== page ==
Tire Industry Data Challenges We Need to Catch Up - Tire Review Magazine

Tire Industry Data Challenges We Need to Catch Up

From my perspective, the tire industry is light years behind when it comes to the use of data. But this is expected to rapidly change in the near future. I have been traveling the U.S. for the past 29 months visiting tire dealers, collecting their sell-out data that will be used to measure the independent tire channel.

From my perspective, the tire industry is light years behind when it comes to the use of data. But this is expected to rapidly change in the near future. I have been traveling the U.S. for the past 29 months visiting tire dealers, collecting their sell-out data that will be used to measure the independent tire channel. One of the trends I see at both the tiremaker and tire dealership level has to do with industry leadership. Many of those executive positions at tire manufacturers are turning over. More and more leaders are coming into the tire space from a consumer packaged goods (CPG) background.   

It’s an interesting phenomenon. But what happens when those CPG people get there? The first thing they realize is there’s very little market research to size the market and to understand market share by brand. They don’t have the data to know the competitive landscape. They don’t have data that shows consumer trends in rim diameter. They’re basically flying blind. But at the same time, they bring with them from their CPG skills on how to leverage data and be more tactical as a data-driven organization. They’re thirsting for the kind of data they’re used to getting in their CPG past, and the tire industry is just not there yet.

While the industry as a whole is not data-savvy enough, companies that make fact-based decisions are obviously going to be more successful than those that don’t. In addition to hiring people from outside of the industry, family-owned dealerships will increasingly make better use of data, especially as the next generation gains influence over how the business is managed.

The data that’s available today is an endless supply. There’s project data, customer data, sell-in data, sell-out data, vehicle data, and so much more.

Most of the dealers are doing well when it comes to using financial data. They know where they are from a dollar perspective, what their costs are for labor and goods. The next level is to understand point-of-sale data, like what’s selling and the best-selling sizes, best-selling brands – you want to make sure that you have inventory of the fastest moving stuff.

The next phase is customer data. If you’re collecting name, address, email at the point-of-sale, and you deliver services to those customers, are you aggressively communicating with them? Are you using the right media and the right message and the right promotion to drive them back into your shop for their next set of tires?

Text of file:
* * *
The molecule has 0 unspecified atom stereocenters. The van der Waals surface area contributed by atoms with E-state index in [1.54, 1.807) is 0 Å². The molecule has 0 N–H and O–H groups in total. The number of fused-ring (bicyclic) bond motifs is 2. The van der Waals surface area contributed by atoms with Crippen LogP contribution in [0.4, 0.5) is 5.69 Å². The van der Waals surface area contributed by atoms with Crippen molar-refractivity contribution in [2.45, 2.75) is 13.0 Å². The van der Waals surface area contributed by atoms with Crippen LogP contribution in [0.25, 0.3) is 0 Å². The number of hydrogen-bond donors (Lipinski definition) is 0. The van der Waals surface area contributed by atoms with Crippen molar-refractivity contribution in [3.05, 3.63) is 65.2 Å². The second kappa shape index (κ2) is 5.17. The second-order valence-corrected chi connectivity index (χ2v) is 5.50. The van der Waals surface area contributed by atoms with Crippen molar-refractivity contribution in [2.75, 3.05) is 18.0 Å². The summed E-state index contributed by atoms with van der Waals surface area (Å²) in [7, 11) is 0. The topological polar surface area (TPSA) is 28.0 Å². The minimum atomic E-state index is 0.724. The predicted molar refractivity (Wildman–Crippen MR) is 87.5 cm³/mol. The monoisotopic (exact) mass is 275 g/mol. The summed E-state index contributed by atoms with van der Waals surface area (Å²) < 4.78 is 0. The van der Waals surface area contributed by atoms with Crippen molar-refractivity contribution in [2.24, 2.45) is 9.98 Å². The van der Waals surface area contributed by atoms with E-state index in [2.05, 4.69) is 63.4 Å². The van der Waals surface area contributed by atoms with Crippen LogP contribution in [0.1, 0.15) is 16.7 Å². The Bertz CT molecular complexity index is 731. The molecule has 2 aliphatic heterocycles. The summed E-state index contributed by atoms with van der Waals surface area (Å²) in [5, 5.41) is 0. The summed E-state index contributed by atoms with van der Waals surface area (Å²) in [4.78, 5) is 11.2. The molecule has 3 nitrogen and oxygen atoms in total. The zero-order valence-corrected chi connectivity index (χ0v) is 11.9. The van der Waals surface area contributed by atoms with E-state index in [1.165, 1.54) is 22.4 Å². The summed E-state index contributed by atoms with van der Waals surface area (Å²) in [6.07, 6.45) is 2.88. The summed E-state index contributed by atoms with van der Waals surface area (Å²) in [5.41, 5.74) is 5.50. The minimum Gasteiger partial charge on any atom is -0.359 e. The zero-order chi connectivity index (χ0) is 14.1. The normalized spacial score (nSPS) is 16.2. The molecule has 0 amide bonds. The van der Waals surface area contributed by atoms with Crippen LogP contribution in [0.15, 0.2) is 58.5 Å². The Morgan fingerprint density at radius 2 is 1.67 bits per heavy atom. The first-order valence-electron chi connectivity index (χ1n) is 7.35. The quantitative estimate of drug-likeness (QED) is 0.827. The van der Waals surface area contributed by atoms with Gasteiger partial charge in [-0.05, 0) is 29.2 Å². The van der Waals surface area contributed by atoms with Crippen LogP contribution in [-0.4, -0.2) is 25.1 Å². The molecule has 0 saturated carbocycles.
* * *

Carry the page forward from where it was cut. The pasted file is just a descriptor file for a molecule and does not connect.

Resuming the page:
The next piece is using your causal data, understanding whether or not the $1,000 invested in acquiring a new customer worked or not. Understanding cause and effect means you learn how to spend in places where the money is most effective.

Make no mistake, the use of data will increase in its level of sophistication. For instance, let’s say you have locations in 10 different trade areas. You need to know everything you possibly can about those 10 trade areas – household composition, demographics, age and type of vehicle, and so on. With that information, you can then append the data into household segments, to identify which of the customer groups are of highest value to you. Once you identify them, you can quantify, locate and target them more efficiently. You’ll learn who your best prospects are by looking at your customer database and analyzing it. Then by appending it by who they are, you can understand how many more of those best prospects you have in each trade area and start to efficiently target them using your POS data to measure results. 

The future of data is using it strategically and then having the ability to leverage the datasets together to anticipate and influence outcomes.

As tire dealers increasingly manage their business by looking at the data, they’ll be able to make faster, more intelligent decisions. It’s already happening, but it’s not yet widespread across the industry. The more knowledge they have, the more power they have. We’re seeing it more and more, and it’s enlightening. TR

Tire Industry Hall of Fame member John Gamauf, former president of Bridgestone/Firestone North American Tire (BFNAT), has come out of retirement to promote GfK’s point-of-sale retail panel, providing tire sellers with comprehensive data. He can be reached at [email protected].

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